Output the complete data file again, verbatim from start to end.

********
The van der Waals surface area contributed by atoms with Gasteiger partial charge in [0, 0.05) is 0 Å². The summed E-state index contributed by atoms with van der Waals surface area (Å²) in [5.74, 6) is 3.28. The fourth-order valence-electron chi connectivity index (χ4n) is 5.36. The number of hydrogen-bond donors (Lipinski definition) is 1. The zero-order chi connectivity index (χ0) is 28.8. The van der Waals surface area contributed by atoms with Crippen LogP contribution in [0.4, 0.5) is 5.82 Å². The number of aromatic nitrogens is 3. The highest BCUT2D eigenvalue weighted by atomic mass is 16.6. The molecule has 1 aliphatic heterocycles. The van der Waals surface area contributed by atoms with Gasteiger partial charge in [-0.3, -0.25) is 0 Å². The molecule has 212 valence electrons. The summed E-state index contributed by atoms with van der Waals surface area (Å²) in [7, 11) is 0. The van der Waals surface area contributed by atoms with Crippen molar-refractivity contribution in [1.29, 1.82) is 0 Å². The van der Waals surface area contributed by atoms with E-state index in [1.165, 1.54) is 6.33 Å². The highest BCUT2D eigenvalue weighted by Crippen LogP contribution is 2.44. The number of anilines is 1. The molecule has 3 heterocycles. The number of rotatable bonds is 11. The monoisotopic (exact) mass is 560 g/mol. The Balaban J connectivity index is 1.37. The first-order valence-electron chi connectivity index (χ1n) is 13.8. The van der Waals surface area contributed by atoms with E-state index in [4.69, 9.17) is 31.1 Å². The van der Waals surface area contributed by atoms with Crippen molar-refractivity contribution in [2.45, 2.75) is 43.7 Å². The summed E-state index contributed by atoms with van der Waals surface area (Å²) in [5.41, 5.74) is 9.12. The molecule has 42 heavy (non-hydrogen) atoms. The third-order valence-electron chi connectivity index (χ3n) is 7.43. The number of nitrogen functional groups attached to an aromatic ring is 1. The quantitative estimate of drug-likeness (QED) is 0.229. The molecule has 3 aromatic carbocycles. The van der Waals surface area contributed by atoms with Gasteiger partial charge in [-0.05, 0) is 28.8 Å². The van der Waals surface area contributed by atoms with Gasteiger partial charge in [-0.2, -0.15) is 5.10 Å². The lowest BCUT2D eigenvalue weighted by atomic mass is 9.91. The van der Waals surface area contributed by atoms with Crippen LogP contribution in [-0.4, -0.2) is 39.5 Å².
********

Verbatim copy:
The van der Waals surface area contributed by atoms with Gasteiger partial charge in [0, 0.05) is 0 Å². The summed E-state index contributed by atoms with van der Waals surface area (Å²) in [5.74, 6) is 3.28. The fourth-order valence-electron chi connectivity index (χ4n) is 5.36. The number of hydrogen-bond donors (Lipinski definition) is 1. The zero-order chi connectivity index (χ0) is 28.8. The van der Waals surface area contributed by atoms with Crippen LogP contribution in [0.4, 0.5) is 5.82 Å². The number of aromatic nitrogens is 3. The highest BCUT2D eigenvalue weighted by atomic mass is 16.6. The molecule has 1 aliphatic heterocycles. The van der Waals surface area contributed by atoms with Gasteiger partial charge in [-0.3, -0.25) is 0 Å². The molecule has 212 valence electrons. The summed E-state index contributed by atoms with van der Waals surface area (Å²) in [7, 11) is 0. The van der Waals surface area contributed by atoms with Crippen molar-refractivity contribution in [1.29, 1.82) is 0 Å². The van der Waals surface area contributed by atoms with E-state index in [1.165, 1.54) is 6.33 Å². The highest BCUT2D eigenvalue weighted by Crippen LogP contribution is 2.44. The number of anilines is 1. The molecule has 3 heterocycles. The number of rotatable bonds is 11. The monoisotopic (exact) mass is 560 g/mol. The Balaban J connectivity index is 1.37. The first-order valence-electron chi connectivity index (χ1n) is 13.8. The van der Waals surface area contributed by atoms with E-state index in [4.69, 9.17) is 31.1 Å². The van der Waals surface area contributed by atoms with Crippen molar-refractivity contribution in [2.45, 2.75) is 43.7 Å². The summed E-state index contributed by atoms with van der Waals surface area (Å²) in [5.41, 5.74) is 9.12. The molecule has 42 heavy (non-hydrogen) atoms. The third-order valence-electron chi connectivity index (χ3n) is 7.43. The number of nitrogen functional groups attached to an aromatic ring is 1. The quantitative estimate of drug-likeness (QED) is 0.229. The molecule has 3 aromatic carbocycles. The van der Waals surface area contributed by atoms with Gasteiger partial charge in [-0.05, 0) is 28.8 Å². The van der Waals surface area contributed by atoms with Gasteiger partial charge in [-0.2, -0.15) is 5.10 Å². The lowest BCUT2D eigenvalue weighted by atomic mass is 9.91. The van der Waals surface area contributed by atoms with Crippen LogP contribution in [-0.4, -0.2) is 39.5 Å².